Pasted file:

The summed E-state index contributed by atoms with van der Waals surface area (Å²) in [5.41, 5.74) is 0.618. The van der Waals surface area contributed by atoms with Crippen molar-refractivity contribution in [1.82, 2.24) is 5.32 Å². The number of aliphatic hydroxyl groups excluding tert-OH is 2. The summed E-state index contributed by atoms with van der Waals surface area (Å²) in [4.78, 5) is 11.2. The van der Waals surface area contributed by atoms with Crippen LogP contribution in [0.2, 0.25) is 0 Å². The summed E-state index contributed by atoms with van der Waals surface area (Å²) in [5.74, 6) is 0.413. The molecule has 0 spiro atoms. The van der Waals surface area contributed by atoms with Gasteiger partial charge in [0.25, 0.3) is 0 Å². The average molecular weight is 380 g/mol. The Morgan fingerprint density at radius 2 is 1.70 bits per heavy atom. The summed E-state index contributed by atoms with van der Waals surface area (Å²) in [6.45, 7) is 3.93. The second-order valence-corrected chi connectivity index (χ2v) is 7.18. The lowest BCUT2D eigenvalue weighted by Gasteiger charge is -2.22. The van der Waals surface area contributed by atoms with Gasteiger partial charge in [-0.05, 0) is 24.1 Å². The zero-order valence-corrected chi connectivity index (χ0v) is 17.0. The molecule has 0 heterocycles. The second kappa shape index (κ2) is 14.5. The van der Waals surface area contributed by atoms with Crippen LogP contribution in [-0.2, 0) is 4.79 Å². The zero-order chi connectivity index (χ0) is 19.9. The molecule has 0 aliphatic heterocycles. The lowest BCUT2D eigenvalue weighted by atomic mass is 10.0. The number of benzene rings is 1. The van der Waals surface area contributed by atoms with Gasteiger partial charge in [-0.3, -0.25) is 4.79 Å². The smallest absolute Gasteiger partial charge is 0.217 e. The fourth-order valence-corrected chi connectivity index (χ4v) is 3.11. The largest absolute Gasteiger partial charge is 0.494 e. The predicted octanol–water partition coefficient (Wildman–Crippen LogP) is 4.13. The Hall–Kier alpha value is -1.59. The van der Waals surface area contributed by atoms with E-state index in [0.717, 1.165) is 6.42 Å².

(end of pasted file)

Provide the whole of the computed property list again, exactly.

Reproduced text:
The summed E-state index contributed by atoms with van der Waals surface area (Å²) in [5.41, 5.74) is 0.618. The van der Waals surface area contributed by atoms with Crippen molar-refractivity contribution in [1.82, 2.24) is 5.32 Å². The number of aliphatic hydroxyl groups excluding tert-OH is 2. The summed E-state index contributed by atoms with van der Waals surface area (Å²) in [4.78, 5) is 11.2. The van der Waals surface area contributed by atoms with Crippen LogP contribution in [0.2, 0.25) is 0 Å². The summed E-state index contributed by atoms with van der Waals surface area (Å²) in [5.74, 6) is 0.413. The molecule has 0 spiro atoms. The van der Waals surface area contributed by atoms with Gasteiger partial charge in [0.25, 0.3) is 0 Å². The average molecular weight is 380 g/mol. The Morgan fingerprint density at radius 2 is 1.70 bits per heavy atom. The summed E-state index contributed by atoms with van der Waals surface area (Å²) in [6.45, 7) is 3.93. The second-order valence-corrected chi connectivity index (χ2v) is 7.18. The lowest BCUT2D eigenvalue weighted by Gasteiger charge is -2.22. The van der Waals surface area contributed by atoms with Gasteiger partial charge in [-0.05, 0) is 24.1 Å². The zero-order valence-corrected chi connectivity index (χ0v) is 17.0. The molecule has 0 heterocycles. The second kappa shape index (κ2) is 14.5. The van der Waals surface area contributed by atoms with Crippen LogP contribution in [-0.2, 0) is 4.79 Å². The zero-order chi connectivity index (χ0) is 19.9. The molecule has 0 aliphatic heterocycles. The lowest BCUT2D eigenvalue weighted by atomic mass is 10.0. The number of benzene rings is 1. The van der Waals surface area contributed by atoms with Gasteiger partial charge in [-0.3, -0.25) is 4.79 Å². The smallest absolute Gasteiger partial charge is 0.217 e. The fourth-order valence-corrected chi connectivity index (χ4v) is 3.11. The largest absolute Gasteiger partial charge is 0.494 e. The predicted octanol–water partition coefficient (Wildman–Crippen LogP) is 4.13. The Hall–Kier alpha value is -1.59. The van der Waals surface area contributed by atoms with E-state index in [0.717, 1.165) is 6.42 Å².